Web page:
Jodie Beardmore is a photographer based in Huddersfield (UK), currently studying in her final year at The University of Huddersfield. Jodie draws inspiration from photographers such as Francesca Woodman and Brooke Shaden and has created an on-going series based on and inspired by her diagnosis with depression. The images are “set in a world bordering between dream and nightmare, similar to what you would experience when you are mentally ill. The imagery follows a narrative of my recovery caught between the world of the imagination and reality.”
What first attracted you to photography and how did your photographic interests develop over time?
I became interested in photography after assisting on a fashion photo-shoot at a huge manor house that my uncle was working at as a gardener. I was ten years old and I remember enjoying it so much that I knew it was something I wanted to pursue.
I started out photographing still life and landscapes but eventually developed my own tastes and style, as I grew older, going on to study photography at college and university. Whilst studying I became inspired by portraiture, fashion, surrealism and the world of fantasy.
How did this series of images come about?
This series began as a coping mechanism. In 2016 I was diagnosed with depression and I lost interest in everything, so much so that I had to defer a year of my university course to recover. In this time I forced myself to go out and rediscover my former passion of photography. I started to create self portraits based around my mental illness. I wasn’t always pleased with the results and my motivation was still suffering but gradually I improved and my work became something I was really proud of.
What is it about surrealistic photography that excites you?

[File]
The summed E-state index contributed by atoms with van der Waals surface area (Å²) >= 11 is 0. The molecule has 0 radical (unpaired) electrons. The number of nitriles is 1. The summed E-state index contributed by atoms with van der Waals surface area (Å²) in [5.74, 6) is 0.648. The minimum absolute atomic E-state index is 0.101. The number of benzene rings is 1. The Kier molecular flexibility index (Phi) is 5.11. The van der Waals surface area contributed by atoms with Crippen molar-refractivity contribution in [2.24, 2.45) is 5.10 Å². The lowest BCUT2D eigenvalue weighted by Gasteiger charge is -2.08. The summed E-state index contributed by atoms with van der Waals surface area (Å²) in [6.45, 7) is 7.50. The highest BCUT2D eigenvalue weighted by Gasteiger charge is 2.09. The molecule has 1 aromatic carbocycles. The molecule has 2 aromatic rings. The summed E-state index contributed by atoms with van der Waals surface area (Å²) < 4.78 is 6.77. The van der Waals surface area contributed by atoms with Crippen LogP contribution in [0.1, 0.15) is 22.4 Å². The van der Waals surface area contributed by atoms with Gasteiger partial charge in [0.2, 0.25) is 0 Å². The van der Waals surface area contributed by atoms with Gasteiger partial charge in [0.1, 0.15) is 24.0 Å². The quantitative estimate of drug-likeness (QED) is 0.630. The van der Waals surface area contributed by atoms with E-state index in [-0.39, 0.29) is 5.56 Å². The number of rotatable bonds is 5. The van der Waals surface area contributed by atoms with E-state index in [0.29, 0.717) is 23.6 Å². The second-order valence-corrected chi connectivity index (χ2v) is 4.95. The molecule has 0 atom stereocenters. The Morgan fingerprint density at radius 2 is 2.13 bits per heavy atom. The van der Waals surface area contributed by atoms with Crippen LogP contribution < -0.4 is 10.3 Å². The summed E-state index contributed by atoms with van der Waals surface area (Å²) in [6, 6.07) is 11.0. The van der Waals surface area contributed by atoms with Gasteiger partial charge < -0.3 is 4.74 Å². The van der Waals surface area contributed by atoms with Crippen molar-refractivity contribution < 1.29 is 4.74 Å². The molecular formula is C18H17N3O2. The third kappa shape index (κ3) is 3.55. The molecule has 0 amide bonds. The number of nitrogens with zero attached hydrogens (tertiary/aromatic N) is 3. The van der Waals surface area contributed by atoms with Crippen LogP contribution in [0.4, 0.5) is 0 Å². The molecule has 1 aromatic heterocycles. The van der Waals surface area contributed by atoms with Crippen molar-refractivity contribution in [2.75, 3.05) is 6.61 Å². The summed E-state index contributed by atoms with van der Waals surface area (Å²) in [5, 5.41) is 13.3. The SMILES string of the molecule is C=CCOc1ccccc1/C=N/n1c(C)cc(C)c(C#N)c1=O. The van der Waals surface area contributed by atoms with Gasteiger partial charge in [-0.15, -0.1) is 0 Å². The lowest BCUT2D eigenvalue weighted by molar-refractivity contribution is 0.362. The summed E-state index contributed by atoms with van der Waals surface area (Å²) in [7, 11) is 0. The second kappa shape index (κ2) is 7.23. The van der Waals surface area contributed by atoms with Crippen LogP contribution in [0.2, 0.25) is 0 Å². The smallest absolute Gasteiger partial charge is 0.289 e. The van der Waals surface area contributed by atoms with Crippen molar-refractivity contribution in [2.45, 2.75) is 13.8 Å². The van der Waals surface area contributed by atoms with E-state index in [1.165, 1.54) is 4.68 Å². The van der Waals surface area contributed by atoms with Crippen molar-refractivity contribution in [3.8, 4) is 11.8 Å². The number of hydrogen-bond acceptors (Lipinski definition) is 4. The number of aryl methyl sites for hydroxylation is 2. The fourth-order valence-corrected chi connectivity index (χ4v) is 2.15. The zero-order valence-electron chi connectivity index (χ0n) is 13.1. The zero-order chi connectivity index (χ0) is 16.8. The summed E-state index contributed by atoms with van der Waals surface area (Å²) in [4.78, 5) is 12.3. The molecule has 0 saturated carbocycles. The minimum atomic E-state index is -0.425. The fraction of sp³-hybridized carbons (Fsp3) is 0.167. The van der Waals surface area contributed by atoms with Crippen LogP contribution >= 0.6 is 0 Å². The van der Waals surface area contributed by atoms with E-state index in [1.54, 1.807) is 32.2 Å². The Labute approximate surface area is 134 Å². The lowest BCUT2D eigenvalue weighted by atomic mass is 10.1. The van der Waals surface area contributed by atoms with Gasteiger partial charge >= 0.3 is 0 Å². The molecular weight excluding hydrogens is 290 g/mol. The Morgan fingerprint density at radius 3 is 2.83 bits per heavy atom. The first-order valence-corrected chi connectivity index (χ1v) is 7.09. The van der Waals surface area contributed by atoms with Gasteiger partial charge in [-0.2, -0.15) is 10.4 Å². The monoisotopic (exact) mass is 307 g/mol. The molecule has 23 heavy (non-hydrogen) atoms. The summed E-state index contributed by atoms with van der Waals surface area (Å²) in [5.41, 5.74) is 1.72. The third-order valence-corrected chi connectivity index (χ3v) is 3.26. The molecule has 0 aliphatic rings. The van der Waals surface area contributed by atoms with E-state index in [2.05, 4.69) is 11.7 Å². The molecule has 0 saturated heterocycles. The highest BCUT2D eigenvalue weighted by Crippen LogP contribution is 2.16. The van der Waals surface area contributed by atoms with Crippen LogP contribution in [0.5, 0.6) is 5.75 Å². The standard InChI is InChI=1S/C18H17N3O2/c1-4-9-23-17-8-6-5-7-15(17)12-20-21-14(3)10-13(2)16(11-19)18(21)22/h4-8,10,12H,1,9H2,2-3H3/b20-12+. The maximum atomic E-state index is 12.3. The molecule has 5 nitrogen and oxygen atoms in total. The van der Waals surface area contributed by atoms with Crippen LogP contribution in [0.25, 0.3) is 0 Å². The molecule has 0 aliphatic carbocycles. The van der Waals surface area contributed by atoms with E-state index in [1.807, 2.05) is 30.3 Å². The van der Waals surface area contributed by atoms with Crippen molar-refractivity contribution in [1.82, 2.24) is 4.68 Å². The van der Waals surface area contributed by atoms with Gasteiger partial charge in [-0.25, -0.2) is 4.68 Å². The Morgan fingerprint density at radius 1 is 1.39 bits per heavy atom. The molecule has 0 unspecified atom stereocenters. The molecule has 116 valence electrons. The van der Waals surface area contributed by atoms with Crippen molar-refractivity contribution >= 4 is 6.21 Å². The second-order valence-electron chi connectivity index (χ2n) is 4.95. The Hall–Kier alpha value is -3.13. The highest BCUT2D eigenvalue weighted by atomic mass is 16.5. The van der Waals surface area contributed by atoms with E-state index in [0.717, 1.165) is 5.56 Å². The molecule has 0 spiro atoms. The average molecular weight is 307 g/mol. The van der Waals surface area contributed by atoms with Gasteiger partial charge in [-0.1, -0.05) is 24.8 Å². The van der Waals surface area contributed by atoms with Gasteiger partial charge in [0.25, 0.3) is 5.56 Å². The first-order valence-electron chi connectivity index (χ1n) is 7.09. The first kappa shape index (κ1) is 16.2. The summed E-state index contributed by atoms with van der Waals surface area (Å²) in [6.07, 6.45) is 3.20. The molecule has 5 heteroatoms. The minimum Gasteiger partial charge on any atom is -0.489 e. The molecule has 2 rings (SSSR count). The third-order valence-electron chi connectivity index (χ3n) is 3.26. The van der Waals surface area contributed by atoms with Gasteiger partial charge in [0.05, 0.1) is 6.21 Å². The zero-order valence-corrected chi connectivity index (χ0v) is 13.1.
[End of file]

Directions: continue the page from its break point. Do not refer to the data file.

The fact it can be anything you want it to be, there are no rules or expectations. You can just let your imagination run wild. Through exploring the extraordinary I am able to understand the ordinary. It’s been comforting in how others can understand what’s going through my mind by depicting these emotions in imagery.
How has creating these images helped with your experiences of anxiety and depression?
It’s helped me to understand myself a lot more, not just as someone who suffers with mental illness but also as a person. Before my diagnosis I would limit myself to photography I wasn’t particularly interested in as I was worried about what people would think of me, if I created the pieces I wanted to. I had an unhealthy desire to be liked and to fit in which prevented me from being myself. However since I’ve become less concerned with this and become completely open about who I am, I’ve noticed a significant improvement in my photography, had a lot more opportunities and I’ve even had people come up and tell me I’m inspiring, which is a fantastic feeling.
What is your creative process like? Talk us through one of your images, from the idea to execution.
Many of my ideas are inspired by locations, or a feeling, emotion already within me. For my piece ‘Nest’ which is one of the first images I created for this series, depicts the lowest point in my depression. I wanted to portray my vulnerability and comfort within my nest (home), hidden away from reality. The wings protruding out of my back, lay broken representing the fight or flight of anxiety.
I spent weeks with my mother collecting sticks over the fields near us and then stitching them together at home to form a human sized nest. My dad then helped me transfer the nest over to a studio in Manchester where two photographers (Tonie Moran & Anthony Moran) who I worked with on my placement year helped me to setup and execute the image. I was originally going to pose in a nude leotard but the image just wasn’t working so I bravely removed the clothing, revealing my body which is something I’ve never been happy with. I wanted to do it though as this work is so important to me and in assisting the reduction of the stigma of mental illness being a weakness when it is actually more a strength.
What do you hope your work stirs in viewers?
I hope it makes people understand mental illness more, as not only can your mind be a terrifying place to live but it can also be one of the most wonderful. These worlds I have created allow me to face my inner demons, however they allow me to see the beauty in my mind as well. Photography has become a form of escapism from reality for me but also a way of dealing with it.
What are you working on now?
I am still currently working on this project as part of my final major project at university. You can follow my progress of this series of work on my Instagram @jbeardmorephoto_. The end product will be a photo book, which eventually I am hoping to publish.
Jodie Beardmore Photography on Facebook
@jbeardmorephoto_ on Instagram